"Well, it is satisfactory," said Sue complacently. "Though, after this, it seems rather low to do likewise, and I am glad. However, she is provided for now in a way, I suppose, whatever her faults, poor thing. It is nicer that we are able to think that, than to be uneasy about her. I ought, too, to write to Richard and ask him how he is getting on, perhaps?"

But Jude's attention was still absorbed. Having merely glanced at the announcement he said in a disturbed voice: "Listen to this letter. What shall I say or do?"

The Three Horns, Lambeth.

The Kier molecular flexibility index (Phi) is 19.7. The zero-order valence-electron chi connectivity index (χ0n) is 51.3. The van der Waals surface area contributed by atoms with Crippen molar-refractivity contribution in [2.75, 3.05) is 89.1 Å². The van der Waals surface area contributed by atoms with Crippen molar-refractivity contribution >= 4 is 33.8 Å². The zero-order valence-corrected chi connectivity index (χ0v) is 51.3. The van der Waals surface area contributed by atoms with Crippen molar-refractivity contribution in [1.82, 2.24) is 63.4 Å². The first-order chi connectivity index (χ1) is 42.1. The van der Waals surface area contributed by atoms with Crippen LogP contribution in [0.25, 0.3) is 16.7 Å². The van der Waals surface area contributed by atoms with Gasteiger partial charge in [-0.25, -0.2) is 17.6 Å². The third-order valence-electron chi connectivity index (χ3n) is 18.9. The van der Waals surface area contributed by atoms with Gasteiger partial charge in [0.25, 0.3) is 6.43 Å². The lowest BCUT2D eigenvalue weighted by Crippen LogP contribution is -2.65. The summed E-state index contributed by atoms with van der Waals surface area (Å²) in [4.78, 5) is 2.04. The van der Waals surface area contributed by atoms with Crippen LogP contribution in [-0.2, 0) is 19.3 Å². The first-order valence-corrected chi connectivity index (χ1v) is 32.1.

Dear Jude (I won't be so distant as to call you Mr. Fawley),—I send to-day a newspaper, from which useful document you will learn that I was married over again to Cartlett last Tuesday. So that business is settled right and tight at last. But what I write about more particular is that private affair I wanted to speak to you on when I came down to Aldbrickham. I couldn't very well tell it to your lady friend, and should much have liked to let you know it by word of mouth, as I could have explained better than by letter. The fact is, Jude, that, though I have never informed you before, there was a boy born of our marriage, eight months after I left you, when I was at Sydney, living with my father and mother. All that is easily provable. As I had separated from you before I thought such a thing was going to happen, and I was over there, and our quarrel had been sharp, I did not think it convenient to write about the birth. I was then looking out for a good situation, so my parents took the child, and he has been with them ever since. That was why I did not mention it when I met you in Christminster, nor at the law proceedings. He is now of an intelligent age, of course, and my mother and father have lately written to say that, as they have rather a hard struggle over there, and I am settled comfortably here, they don't see why they should be encumbered with the child any longer, his parents being alive. I would have him with me here in a moment, but he is not old enough to be of any use in the bar nor will be for years and years, and naturally Cartlett might think him in the way. They have, however, packed him off to me in charge of some friends who happened to be coming home, and I must ask you to take him when he arrives, for I don't know what to do with him. He is lawfully yours, that I solemnly swear. If anybody says he isn't, call them brimstone liars, for my sake. Whatever I may have done before or afterwards, I was honest to you from the time we were married till I went away, and I remain, yours, &c.,